Today’s dental implants are made out of a harder, commercially pure Type 4 titanium, or a titanium alloy. Debridement and instrumentation are still carried out by implant-safe hand instruments, such as plastic and graphite scalers and gold- and titanium-tipped curets. Ultrasonic instruments can also be used as long as the metal tips are shielded with a plastic covering or special inserts or tips are used. No single instrument has proven superior.

The objective of therapy is to remove the plaque, calculus, endotoxins, and dead bacterial cell walls from the super osseous aspect of the implant without scratching it or the abutment surface. This is important because scratched surfaces are more susceptible to plaque and calculus accumulation.

Thoroughly removing debris from a subgingival implant surface is challenging because it can be extremely difficult to get 360° around an implant that is often splinted and covered by a superstructure. An ultrasonic instrument with a safe tip is often useful in these situations.

QWhat strategies are helpful in treating ailing implants?

A Peri-implant disease can be separated into two entities: mucositis and peri-implantitis. Mucositis is comparable to gingivitis around teeth. Bleeding is present on probing, and pocket depths can be 5 mm or greater as long as there is no evidence of increasing pocket depth or progressive radiographic bone loss beyond the first year of placement. Treatment is directed toward controlling inflammation and decreasing the bacterial load. Meticulous patient oral hygiene along with antimicrobial mouthrinses, mechanical debridement, subgingival irrigation, and local or systemic drug delivery are beneficial in reducing mucositis and preventing its progression to periimplantitis.7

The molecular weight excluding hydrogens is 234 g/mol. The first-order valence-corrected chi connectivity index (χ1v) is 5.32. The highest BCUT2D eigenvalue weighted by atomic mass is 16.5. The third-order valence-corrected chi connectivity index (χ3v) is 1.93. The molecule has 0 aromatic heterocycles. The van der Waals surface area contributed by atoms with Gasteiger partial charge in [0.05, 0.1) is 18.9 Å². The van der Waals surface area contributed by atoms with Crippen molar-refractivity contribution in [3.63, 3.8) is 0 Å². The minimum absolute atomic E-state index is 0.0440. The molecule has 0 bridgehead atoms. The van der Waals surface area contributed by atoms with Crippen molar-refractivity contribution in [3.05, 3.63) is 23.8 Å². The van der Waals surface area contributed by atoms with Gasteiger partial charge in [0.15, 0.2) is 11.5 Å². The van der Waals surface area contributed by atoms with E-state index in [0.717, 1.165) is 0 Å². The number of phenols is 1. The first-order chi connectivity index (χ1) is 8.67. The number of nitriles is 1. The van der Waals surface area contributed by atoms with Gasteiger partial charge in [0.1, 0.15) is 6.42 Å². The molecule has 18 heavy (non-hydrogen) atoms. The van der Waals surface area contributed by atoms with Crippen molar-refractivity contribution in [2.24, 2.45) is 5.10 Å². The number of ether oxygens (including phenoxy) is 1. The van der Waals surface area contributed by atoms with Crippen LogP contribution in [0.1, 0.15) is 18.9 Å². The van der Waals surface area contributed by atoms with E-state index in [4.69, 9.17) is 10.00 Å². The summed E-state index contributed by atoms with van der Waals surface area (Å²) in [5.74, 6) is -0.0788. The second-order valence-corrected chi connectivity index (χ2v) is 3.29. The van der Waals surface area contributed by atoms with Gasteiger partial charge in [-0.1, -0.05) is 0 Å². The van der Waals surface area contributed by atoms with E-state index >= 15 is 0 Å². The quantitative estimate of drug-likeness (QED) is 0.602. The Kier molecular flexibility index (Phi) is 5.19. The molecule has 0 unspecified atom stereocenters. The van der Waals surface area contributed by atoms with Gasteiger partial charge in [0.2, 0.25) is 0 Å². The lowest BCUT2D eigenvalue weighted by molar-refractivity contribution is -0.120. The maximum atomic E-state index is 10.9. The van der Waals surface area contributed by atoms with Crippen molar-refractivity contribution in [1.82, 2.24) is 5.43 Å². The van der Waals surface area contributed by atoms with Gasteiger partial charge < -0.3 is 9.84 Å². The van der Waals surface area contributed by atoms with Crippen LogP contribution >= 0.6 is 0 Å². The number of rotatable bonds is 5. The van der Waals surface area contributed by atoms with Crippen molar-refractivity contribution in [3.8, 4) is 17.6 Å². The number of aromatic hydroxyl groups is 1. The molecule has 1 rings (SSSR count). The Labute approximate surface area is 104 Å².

When pocketing continues to increase and progressive bone loss is visible radiographically, the implant is considered to have peri-implantitis. Research shows that peri-implantitis cannot be predictably treated nonsurgically. Open flap debridement is needed to gain access to the implant to allow for surface detoxification. Implant detoxification can arrest the disease process by reducing inflammation and creating a surface that will allow for re-adherence of the gingiva to the implant. Presurgical systemic antibiotics, followed by chlorhexidine application, surface burnishing with saline, and laser therapy are all used for implant disinfection. Bone grafting of the osseous defect, with and without membranes, has also been attempted. While studies show bone filling into the outer aspects of the defect, the amount of bone that reintegrates to the implant is limited.8 When treating peri-implant disease, any benefit obtained can be lost without a continuous maintenance program and impeccable oral hygiene.